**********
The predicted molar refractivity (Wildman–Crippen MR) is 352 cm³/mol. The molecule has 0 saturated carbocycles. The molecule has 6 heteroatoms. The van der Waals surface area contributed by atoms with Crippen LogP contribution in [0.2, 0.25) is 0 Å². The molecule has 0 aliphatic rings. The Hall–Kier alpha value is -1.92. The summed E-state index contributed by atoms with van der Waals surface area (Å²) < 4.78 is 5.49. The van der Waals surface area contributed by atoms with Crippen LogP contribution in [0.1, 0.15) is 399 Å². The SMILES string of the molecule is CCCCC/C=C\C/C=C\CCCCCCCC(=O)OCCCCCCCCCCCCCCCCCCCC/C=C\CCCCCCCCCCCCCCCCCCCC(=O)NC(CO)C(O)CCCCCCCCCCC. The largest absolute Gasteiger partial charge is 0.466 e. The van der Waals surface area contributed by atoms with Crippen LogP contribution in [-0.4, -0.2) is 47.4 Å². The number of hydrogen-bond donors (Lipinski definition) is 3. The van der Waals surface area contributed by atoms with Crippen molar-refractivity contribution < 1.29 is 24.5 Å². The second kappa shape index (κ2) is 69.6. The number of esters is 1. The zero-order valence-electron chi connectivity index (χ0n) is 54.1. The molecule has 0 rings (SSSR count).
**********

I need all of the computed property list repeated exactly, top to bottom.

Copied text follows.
The predicted molar refractivity (Wildman–Crippen MR) is 352 cm³/mol. The molecule has 0 saturated carbocycles. The molecule has 6 heteroatoms. The van der Waals surface area contributed by atoms with Crippen LogP contribution in [0.2, 0.25) is 0 Å². The molecule has 0 aliphatic rings. The Hall–Kier alpha value is -1.92. The summed E-state index contributed by atoms with van der Waals surface area (Å²) < 4.78 is 5.49. The van der Waals surface area contributed by atoms with Crippen LogP contribution in [0.1, 0.15) is 399 Å². The SMILES string of the molecule is CCCCC/C=C\C/C=C\CCCCCCCC(=O)OCCCCCCCCCCCCCCCCCCCC/C=C\CCCCCCCCCCCCCCCCCCCC(=O)NC(CO)C(O)CCCCCCCCCCC. The largest absolute Gasteiger partial charge is 0.466 e. The van der Waals surface area contributed by atoms with Crippen LogP contribution in [-0.4, -0.2) is 47.4 Å². The number of hydrogen-bond donors (Lipinski definition) is 3. The van der Waals surface area contributed by atoms with Crippen molar-refractivity contribution < 1.29 is 24.5 Å². The second kappa shape index (κ2) is 69.6. The number of esters is 1. The zero-order valence-electron chi connectivity index (χ0n) is 54.1. The molecule has 0 rings (SSSR count).